Personally, i found virtualizing the best way to get old installations running on new hardware, so i'd try turning the whole XP machine into a VM, and use VirtualBox, which is free, to run it on the Win7 machine. Once you have some experience with virtualizing, this is much less a hassle than trying the copy-files-and-registry-keys stuff. But, as i said, this works only if you have a way to interface the ID printer to the virtual guest.


Firstly, if the company that has created the product has discontinued it and are not willing to provide service for it even when you have a genuine license than i don't think company would have any legal problems if you yourself transfer the app to new machine or take help of any other person to do it.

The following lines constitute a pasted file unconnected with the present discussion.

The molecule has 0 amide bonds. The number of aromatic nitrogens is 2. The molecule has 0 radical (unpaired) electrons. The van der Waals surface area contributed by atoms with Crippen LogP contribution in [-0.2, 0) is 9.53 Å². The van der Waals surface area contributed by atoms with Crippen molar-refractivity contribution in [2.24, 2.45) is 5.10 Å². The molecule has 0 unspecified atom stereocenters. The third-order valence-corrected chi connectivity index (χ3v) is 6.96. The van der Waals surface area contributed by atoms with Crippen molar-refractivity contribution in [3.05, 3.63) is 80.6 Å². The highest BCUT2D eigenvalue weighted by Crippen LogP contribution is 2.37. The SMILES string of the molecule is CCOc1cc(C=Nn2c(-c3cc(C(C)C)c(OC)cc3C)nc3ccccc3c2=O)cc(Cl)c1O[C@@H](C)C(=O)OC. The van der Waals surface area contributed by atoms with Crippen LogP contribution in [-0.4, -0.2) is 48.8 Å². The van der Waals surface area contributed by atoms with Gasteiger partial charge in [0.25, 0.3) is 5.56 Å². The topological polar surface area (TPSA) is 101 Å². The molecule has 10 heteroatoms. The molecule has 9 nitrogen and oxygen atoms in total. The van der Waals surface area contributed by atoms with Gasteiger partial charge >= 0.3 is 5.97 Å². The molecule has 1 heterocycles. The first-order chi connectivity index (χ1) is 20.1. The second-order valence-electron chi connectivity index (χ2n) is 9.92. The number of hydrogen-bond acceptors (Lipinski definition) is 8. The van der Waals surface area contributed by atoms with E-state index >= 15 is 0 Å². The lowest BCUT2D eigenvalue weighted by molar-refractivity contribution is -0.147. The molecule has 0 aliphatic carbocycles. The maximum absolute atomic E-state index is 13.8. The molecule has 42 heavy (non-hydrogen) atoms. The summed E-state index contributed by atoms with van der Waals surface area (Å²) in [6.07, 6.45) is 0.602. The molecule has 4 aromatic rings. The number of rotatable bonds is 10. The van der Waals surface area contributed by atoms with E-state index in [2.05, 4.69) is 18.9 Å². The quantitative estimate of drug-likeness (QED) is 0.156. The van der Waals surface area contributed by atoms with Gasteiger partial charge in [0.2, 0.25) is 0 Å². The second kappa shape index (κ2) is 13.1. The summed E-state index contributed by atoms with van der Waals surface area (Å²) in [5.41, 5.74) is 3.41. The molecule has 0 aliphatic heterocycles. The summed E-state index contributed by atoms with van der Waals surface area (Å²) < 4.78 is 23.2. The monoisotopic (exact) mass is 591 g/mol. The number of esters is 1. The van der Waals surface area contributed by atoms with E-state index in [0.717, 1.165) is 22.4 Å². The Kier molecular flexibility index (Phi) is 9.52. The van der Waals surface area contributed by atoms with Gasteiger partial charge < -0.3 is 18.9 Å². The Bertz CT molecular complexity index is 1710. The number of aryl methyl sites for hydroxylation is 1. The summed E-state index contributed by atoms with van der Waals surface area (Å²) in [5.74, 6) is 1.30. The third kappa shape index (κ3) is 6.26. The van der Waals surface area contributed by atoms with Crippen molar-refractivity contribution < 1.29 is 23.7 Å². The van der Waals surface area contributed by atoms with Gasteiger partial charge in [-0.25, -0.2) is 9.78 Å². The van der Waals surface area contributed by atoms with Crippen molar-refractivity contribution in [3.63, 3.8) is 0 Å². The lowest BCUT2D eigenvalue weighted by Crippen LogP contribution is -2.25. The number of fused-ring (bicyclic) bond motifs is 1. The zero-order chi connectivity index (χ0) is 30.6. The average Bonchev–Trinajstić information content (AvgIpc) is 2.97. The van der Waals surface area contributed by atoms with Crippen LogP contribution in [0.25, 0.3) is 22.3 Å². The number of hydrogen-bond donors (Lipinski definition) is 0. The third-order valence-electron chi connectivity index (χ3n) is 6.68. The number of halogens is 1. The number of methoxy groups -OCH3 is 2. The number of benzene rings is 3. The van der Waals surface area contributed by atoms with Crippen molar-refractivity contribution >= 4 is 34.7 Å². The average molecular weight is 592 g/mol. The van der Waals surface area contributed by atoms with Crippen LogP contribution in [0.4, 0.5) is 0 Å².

Second, The Solution of your problem is to first gather all the application files from the old computer with all its dependencies to the new machine, and test if its running properly. if you are lucky enough, and the application security and dependencies (including the .ini files and registry entries) are not too complex, it will be easy to copy the application to the new machine and if you are too lucky, may be the license info will also get transfer and you will not need to reverse the application for registration.On the other hand if the application is complex, you will need a reverse engineer who will find the files and dependencies needed, by analyzing it and also checks how the application store its authentication license file. So its completely possible, keeping in mind that the software will support the windows 7 system or the new system.

Now, if you need to save some money hire a cheap reverser.